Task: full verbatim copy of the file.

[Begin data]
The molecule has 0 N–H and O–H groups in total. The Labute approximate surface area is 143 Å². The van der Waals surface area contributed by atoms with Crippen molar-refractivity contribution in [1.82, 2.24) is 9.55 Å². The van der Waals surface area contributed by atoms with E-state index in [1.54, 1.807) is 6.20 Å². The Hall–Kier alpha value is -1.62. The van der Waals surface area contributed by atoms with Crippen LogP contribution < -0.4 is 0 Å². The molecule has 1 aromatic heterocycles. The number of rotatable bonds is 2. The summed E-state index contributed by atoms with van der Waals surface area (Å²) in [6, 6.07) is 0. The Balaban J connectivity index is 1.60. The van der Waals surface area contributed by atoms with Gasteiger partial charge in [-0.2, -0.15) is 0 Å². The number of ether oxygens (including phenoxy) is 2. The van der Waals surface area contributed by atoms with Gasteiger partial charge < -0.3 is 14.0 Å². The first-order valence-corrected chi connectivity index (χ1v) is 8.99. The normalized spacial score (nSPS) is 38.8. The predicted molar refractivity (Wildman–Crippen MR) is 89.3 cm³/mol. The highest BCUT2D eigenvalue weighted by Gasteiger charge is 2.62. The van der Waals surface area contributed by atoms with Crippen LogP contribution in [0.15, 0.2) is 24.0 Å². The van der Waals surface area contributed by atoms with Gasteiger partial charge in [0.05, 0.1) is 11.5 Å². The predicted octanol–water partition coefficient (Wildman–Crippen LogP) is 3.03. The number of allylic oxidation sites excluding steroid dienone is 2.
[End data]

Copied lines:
The molecule has 0 N–H and O–H groups in total. The Labute approximate surface area is 143 Å². The van der Waals surface area contributed by atoms with Crippen molar-refractivity contribution in [1.82, 2.24) is 9.55 Å². The van der Waals surface area contributed by atoms with E-state index in [1.54, 1.807) is 6.20 Å². The Hall–Kier alpha value is -1.62. The van der Waals surface area contributed by atoms with Crippen LogP contribution < -0.4 is 0 Å². The molecule has 1 aromatic heterocycles. The number of rotatable bonds is 2. The summed E-state index contributed by atoms with van der Waals surface area (Å²) in [6, 6.07) is 0. The Balaban J connectivity index is 1.60. The van der Waals surface area contributed by atoms with Gasteiger partial charge in [-0.2, -0.15) is 0 Å². The number of ether oxygens (including phenoxy) is 2. The van der Waals surface area contributed by atoms with Gasteiger partial charge < -0.3 is 14.0 Å². The first-order valence-corrected chi connectivity index (χ1v) is 8.99. The normalized spacial score (nSPS) is 38.8. The predicted molar refractivity (Wildman–Crippen MR) is 89.3 cm³/mol. The highest BCUT2D eigenvalue weighted by Gasteiger charge is 2.62. The van der Waals surface area contributed by atoms with Crippen LogP contribution in [0.15, 0.2) is 24.0 Å². The van der Waals surface area contributed by atoms with Gasteiger partial charge in [0.05, 0.1) is 11.5 Å². The predicted octanol–water partition coefficient (Wildman–Crippen LogP) is 3.03. The number of allylic oxidation sites excluding steroid dienone is 2.